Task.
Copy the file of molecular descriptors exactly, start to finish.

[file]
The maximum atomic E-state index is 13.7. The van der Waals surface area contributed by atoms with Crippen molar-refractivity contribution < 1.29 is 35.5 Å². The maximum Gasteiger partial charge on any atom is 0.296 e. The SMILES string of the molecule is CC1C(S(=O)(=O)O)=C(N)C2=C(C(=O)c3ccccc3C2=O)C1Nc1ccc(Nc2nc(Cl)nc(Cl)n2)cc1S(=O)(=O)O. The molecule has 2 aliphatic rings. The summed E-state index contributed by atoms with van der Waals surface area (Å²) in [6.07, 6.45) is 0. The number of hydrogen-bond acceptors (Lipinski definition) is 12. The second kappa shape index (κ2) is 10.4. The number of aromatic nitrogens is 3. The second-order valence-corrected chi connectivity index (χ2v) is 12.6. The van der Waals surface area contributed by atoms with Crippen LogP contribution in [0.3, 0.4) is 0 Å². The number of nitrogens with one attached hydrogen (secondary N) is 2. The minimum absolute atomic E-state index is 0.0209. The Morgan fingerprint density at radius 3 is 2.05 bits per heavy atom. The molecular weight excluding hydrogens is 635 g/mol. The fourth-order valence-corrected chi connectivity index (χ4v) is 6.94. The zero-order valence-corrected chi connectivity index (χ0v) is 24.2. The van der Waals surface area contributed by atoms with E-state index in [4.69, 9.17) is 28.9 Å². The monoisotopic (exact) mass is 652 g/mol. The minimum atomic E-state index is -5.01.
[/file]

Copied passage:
The maximum atomic E-state index is 13.7. The van der Waals surface area contributed by atoms with Crippen molar-refractivity contribution < 1.29 is 35.5 Å². The maximum Gasteiger partial charge on any atom is 0.296 e. The SMILES string of the molecule is CC1C(S(=O)(=O)O)=C(N)C2=C(C(=O)c3ccccc3C2=O)C1Nc1ccc(Nc2nc(Cl)nc(Cl)n2)cc1S(=O)(=O)O. The molecule has 2 aliphatic rings. The summed E-state index contributed by atoms with van der Waals surface area (Å²) in [6.07, 6.45) is 0. The number of hydrogen-bond acceptors (Lipinski definition) is 12. The second kappa shape index (κ2) is 10.4. The number of aromatic nitrogens is 3. The second-order valence-corrected chi connectivity index (χ2v) is 12.6. The van der Waals surface area contributed by atoms with Crippen LogP contribution in [0.3, 0.4) is 0 Å². The number of nitrogens with one attached hydrogen (secondary N) is 2. The minimum absolute atomic E-state index is 0.0209. The Morgan fingerprint density at radius 3 is 2.05 bits per heavy atom. The molecular weight excluding hydrogens is 635 g/mol. The fourth-order valence-corrected chi connectivity index (χ4v) is 6.94. The zero-order valence-corrected chi connectivity index (χ0v) is 24.2. The van der Waals surface area contributed by atoms with E-state index in [4.69, 9.17) is 28.9 Å². The monoisotopic (exact) mass is 652 g/mol. The minimum atomic E-state index is -5.01.